UCLA Researchers Develop Coin-Sized Smart Insulin Patch

UCLA bioengineers and their colleagues have developed a smart insulin-delivery patch that could one day monitor and manage glucose levels in people with diabetes and deliver necessary insulin dosage. The adhesive patch, about the size of a quarter, is simple to manufacture and intended to work for 24 hours before needing to be replaced.

A study describing the research in which the patch was tested on mice and pigs was published in Nature Biomedical Engineering.

“Our main goal is to enhance health and improve the quality of life for people who have diabetes,” said study leader Zhen Gu, a professor of bioengineering at the UCLA Samueli School of Engineering. “This smart patch takes away the need to constantly check one’s blood sugar and then inject insulin if and when it’s needed. It’s mimicking the regulatory function of the pancreas, but in a way that’s easy to use.”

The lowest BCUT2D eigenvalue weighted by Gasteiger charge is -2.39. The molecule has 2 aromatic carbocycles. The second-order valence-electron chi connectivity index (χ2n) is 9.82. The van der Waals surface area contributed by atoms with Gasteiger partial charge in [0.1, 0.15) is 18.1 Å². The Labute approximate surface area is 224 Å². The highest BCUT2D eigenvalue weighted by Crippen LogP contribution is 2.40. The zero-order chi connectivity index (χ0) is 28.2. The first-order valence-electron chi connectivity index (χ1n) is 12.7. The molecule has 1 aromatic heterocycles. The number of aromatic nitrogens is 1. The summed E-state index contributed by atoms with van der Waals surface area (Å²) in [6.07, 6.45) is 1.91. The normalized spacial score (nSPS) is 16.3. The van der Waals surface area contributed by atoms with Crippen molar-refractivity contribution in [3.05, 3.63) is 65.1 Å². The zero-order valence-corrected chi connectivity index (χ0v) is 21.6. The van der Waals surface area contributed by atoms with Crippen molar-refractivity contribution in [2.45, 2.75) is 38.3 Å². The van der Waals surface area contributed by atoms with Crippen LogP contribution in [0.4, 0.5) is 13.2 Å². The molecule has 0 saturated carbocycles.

The smart patch monitors blood sugar (or glucose). It has doses of insulin pre-loaded in very tiny microneedles, less than one millimeter in length, that deliver the medicine quickly when the blood sugar levels reach a certain threshold. When blood sugar returns to normal, its insulin delivery also slows down. The researchers said the advantage is that it can help prevent insulin overdoses, which can lead to hypoglycemia, seizures, coma or even death.

“It has always been a dream to achieve insulin-delivery in a smart and convenient manner,” said study co-author Dr. John Buse, director of the Diabetes Center and the Translational and Clinical Sciences Institute at the University of North Carolina at Chapel Hill School of Medicine. “This smart insulin patch, if proven safe and effective in human trials, would revolutionize the patient experience of diabetes-care.”

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